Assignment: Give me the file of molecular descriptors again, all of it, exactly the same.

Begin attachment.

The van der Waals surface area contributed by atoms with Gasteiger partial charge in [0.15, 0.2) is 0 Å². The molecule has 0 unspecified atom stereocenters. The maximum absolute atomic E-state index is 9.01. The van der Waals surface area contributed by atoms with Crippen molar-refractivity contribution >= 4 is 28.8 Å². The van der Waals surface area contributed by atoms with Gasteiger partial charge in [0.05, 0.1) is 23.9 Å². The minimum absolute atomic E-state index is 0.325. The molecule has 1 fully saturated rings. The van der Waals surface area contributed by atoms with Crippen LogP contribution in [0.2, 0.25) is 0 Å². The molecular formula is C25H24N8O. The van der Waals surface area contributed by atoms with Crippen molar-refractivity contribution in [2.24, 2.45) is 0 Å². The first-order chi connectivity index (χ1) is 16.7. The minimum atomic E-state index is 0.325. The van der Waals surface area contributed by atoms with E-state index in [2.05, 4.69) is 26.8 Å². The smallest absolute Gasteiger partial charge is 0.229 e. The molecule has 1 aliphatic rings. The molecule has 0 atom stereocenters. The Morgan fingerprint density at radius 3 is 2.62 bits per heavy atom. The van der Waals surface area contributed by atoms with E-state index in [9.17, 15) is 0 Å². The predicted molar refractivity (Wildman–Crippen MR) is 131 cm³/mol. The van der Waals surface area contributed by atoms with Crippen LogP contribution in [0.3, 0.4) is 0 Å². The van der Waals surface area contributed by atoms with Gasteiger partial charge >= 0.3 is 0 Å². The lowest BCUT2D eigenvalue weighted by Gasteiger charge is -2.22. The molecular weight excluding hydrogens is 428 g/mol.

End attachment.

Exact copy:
The van der Waals surface area contributed by atoms with Gasteiger partial charge in [0.15, 0.2) is 0 Å². The molecule has 0 unspecified atom stereocenters. The maximum absolute atomic E-state index is 9.01. The van der Waals surface area contributed by atoms with Crippen molar-refractivity contribution >= 4 is 28.8 Å². The van der Waals surface area contributed by atoms with Gasteiger partial charge in [0.05, 0.1) is 23.9 Å². The minimum absolute atomic E-state index is 0.325. The molecule has 1 fully saturated rings. The van der Waals surface area contributed by atoms with Crippen LogP contribution in [0.2, 0.25) is 0 Å². The molecular formula is C25H24N8O. The van der Waals surface area contributed by atoms with Crippen molar-refractivity contribution in [2.24, 2.45) is 0 Å². The first-order chi connectivity index (χ1) is 16.7. The minimum atomic E-state index is 0.325. The van der Waals surface area contributed by atoms with E-state index in [2.05, 4.69) is 26.8 Å². The smallest absolute Gasteiger partial charge is 0.229 e. The molecule has 1 aliphatic rings. The molecule has 0 atom stereocenters. The Morgan fingerprint density at radius 3 is 2.62 bits per heavy atom. The van der Waals surface area contributed by atoms with E-state index in [9.17, 15) is 0 Å². The predicted molar refractivity (Wildman–Crippen MR) is 131 cm³/mol. The van der Waals surface area contributed by atoms with Crippen LogP contribution in [0.3, 0.4) is 0 Å². The van der Waals surface area contributed by atoms with Gasteiger partial charge >= 0.3 is 0 Å². The lowest BCUT2D eigenvalue weighted by Gasteiger charge is -2.22. The molecular weight excluding hydrogens is 428 g/mol.